Voting for the EU referendum takes place on 23rd June, a mere 10 days away. There is a lot of speculation circling from both parties as to the consequences of a Brexit. Out campaigners are focusing more on the benefits of border control and membership fees to the EU (which may be around £8.5Bn – depending on how you look at the instant rebate and any money spent on the UK thereafter). In campaigners are choosing to emphasize the importance of free trade to the European markets, arguing the benefits are outweighing the costs.
Whichever way we look at it, what happens after the vote is, as I said, speculation. Neither party can say with 100% certainty “This WILL happen…”.
Best case scenario
Should the ‘out’ campaign win the EU referendum, the best case scenario would be for the UK to quickly negotiate trade terms with the EU and maintain its position as the financial hub of Europe. However, this may prove more difficult than it seems…*
What about businesses?
For companies like us who regularly handle data of both UK citizens and those of EU member states, the concerns of such Brexit consequences are on the forefront of our minds. A recent report by the Guardian shows that Britain’s technology industry is strongly opposed to the possibility of leaving the EU. There are concerns about the accessibility of EU based customers, and the negotiating power British companies have when convincing those to set up large scale operations within the UK. These concerns are echoed in the study, which reveals that 87% of British tech firms are against leaving the EU. However, it’s worth stating again… all opinions are speculation, or at most, best-guess.
If, as you’re ramping up plans to ensure GDPR compliance come 2018, you hear something along the lines of “well, come the 23rd of June, we may not be in the EU anyway…” simply ignore it and carry on. For those who are not aware of the GDPR, you can read a little summary we put together here. The new regulation will come into effect in 2018 and it enables heavier fines for non-compliance as well as a range of additional aspects such as the notorious ‘right to be forgotten’.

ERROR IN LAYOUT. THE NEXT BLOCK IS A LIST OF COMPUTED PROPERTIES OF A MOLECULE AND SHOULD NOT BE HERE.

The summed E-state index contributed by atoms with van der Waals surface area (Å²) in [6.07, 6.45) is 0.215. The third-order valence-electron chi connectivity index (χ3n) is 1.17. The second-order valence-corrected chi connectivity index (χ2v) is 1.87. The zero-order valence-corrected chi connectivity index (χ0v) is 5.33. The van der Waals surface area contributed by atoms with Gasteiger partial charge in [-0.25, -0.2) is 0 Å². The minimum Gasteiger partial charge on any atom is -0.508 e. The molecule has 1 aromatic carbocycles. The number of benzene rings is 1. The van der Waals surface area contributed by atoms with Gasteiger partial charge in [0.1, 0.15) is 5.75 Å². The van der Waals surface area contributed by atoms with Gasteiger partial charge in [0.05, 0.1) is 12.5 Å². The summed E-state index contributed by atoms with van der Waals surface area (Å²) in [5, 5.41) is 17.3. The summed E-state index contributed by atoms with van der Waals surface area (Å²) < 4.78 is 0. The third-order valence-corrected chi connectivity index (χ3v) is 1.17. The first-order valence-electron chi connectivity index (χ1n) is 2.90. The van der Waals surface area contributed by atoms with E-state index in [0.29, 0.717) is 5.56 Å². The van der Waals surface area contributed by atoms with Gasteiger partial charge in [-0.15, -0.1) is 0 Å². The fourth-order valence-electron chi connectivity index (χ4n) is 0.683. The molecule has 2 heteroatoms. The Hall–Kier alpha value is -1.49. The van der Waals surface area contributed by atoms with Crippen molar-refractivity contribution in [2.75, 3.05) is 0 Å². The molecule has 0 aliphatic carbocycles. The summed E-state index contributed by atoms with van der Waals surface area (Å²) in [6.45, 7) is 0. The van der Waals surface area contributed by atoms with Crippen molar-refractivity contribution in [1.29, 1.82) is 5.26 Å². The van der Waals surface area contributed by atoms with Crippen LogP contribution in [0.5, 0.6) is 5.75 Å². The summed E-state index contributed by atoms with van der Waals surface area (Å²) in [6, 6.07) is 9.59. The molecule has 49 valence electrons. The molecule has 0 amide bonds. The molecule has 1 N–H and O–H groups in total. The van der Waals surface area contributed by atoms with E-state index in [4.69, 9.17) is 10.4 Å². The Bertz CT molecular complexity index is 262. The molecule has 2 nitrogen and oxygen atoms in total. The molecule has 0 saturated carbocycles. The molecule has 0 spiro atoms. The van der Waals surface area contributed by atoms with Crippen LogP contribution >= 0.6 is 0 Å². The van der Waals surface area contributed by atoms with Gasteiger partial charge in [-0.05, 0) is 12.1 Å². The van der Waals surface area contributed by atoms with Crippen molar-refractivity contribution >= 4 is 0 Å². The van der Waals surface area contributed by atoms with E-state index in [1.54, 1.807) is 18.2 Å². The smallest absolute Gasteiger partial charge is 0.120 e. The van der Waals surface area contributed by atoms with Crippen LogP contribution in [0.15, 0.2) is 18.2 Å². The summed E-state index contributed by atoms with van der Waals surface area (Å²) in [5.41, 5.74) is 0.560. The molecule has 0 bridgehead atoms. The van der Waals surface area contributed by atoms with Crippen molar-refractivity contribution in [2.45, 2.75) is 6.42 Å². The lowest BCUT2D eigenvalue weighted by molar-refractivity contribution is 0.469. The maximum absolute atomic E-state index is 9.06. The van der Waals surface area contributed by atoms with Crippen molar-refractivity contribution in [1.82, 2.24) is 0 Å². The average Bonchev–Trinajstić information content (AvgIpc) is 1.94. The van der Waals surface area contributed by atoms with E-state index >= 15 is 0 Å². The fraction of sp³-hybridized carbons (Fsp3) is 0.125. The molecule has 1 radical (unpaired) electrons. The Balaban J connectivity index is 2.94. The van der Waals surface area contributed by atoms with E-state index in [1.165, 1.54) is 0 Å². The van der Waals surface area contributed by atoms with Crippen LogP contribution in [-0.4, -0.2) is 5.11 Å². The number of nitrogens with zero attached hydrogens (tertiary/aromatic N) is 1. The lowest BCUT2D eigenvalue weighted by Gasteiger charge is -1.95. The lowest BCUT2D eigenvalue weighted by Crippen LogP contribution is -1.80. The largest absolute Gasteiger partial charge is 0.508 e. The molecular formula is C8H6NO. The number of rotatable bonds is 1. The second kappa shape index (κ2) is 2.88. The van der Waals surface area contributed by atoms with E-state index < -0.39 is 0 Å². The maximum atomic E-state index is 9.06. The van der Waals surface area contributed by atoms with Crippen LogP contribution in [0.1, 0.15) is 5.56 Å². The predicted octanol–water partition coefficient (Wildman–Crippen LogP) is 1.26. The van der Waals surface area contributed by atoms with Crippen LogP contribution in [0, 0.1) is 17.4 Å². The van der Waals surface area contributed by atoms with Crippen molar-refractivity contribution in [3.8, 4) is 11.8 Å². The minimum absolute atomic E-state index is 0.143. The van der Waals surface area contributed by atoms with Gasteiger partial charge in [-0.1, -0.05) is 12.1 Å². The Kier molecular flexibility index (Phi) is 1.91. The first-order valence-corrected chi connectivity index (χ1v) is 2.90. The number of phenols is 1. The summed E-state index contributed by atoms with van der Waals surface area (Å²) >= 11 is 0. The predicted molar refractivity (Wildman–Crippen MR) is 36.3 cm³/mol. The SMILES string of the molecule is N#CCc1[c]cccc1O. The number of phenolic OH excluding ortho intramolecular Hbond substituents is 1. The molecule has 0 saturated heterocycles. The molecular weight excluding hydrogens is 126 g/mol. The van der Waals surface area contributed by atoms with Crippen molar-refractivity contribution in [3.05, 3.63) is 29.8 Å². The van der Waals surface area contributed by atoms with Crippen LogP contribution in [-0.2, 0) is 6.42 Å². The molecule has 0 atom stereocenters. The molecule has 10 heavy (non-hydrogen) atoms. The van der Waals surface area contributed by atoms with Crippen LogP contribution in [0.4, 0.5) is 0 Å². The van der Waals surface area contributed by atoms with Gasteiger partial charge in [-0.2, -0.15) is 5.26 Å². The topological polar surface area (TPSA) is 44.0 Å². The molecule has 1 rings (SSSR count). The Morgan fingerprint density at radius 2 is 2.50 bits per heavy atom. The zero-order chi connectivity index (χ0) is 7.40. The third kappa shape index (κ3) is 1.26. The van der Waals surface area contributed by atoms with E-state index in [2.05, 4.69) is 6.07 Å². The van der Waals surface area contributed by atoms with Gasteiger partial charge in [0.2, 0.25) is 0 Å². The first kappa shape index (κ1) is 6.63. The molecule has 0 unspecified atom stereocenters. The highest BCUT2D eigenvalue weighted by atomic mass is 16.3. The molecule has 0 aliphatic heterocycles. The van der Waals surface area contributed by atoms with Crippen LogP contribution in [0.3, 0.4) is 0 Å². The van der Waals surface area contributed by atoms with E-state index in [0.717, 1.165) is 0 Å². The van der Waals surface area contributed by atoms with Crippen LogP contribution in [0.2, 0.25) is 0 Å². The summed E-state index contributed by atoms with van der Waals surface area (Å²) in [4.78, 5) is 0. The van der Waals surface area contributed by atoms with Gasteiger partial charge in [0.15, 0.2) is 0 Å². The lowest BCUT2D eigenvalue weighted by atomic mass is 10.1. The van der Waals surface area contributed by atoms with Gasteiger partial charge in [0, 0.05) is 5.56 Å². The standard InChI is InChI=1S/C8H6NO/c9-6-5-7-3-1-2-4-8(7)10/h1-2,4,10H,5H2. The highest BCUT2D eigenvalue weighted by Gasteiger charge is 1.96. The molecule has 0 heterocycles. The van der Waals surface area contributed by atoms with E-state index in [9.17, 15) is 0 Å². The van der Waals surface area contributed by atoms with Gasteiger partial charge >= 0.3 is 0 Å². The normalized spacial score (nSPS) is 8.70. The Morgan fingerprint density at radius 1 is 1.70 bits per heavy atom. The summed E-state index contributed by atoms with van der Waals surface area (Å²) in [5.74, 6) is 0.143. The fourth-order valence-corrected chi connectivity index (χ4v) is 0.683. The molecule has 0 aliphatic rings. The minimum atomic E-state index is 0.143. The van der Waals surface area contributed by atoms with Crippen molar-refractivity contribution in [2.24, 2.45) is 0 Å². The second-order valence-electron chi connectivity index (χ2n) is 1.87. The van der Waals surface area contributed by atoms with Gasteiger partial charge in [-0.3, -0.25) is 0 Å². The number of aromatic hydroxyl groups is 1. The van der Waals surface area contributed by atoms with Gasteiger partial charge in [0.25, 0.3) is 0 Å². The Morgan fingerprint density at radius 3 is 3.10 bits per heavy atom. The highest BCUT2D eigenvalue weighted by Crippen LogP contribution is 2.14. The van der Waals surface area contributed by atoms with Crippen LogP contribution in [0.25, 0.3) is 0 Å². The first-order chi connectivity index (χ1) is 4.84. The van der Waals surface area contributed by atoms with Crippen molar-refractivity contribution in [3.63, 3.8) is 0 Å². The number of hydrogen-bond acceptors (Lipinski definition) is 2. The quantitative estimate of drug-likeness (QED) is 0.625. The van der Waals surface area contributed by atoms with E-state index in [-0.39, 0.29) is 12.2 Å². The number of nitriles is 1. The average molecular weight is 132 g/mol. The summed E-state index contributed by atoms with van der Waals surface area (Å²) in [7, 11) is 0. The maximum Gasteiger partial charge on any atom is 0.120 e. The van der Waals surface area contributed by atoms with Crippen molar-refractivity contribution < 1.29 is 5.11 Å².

What if we leave?
Let’s entertain the notion that the UK has just voted to leave the EU.
The most likely, and easiest, direction to go would be for the UK to align their data protection laws with something similar to (or exactly the same as) the EU regulations (as is
the case with Switzerland). This would mean a quick resolution to data trading/movement throughout the UK and Europe. However pro-Brexit campaigners would most likely argue against such compliance, maintaining the opinion that the EU is still influencing our laws – one of the reasons we hypothetically left.
It does not matter if you are a company based in the UK, or that your data is stored on servers located within the UK – you will still be expected to comply. The focus of the GDPR is on the consumer, not the business. If the data can identify an EU citizen, then compliance is mandatory. Either way it’s looking likely that a GDPR style regulation would almost certainly have to come into effect.
It’s also worth mentioning that ties to the EU will not be cut overnight. Officially severing all ties could take years, and 2018 isn’t that far away – there is a minor issue regarding falling into a regulatory ‘grey’ area while we cut off ties and negotiate new trade deals. The safest option here would most likely be to comply with the GDPR regardless anyway – again, not pleasing any pro-Brexit campaigners.
The trade-off… (*)
Mentioned earlier under in the best case scenario section, negotiations over trade deals may be harder than it seems. This is due to the importance of the EU market, but also the importance of self-regulation (border control etc..).
Campaigners arguing to stay in the EU see free-trade with the EU market as one of the most important (if not THE most important) issue surrounding the whole referendum. The EU have the power to grant us free trade with EU markets but at the cost of free movement of labour, such a deal would only weaken border control – nullifying one of the pillars of the pro-Brexit campaign. British tech firms recognise this need for skills and expertise from foreign countries, hence their opposition to a Brexit.
There is a distinct trade-off between control of UK borders and setting our own laws and free access to the EU markets – something that could be very costly if not successfully negotiated.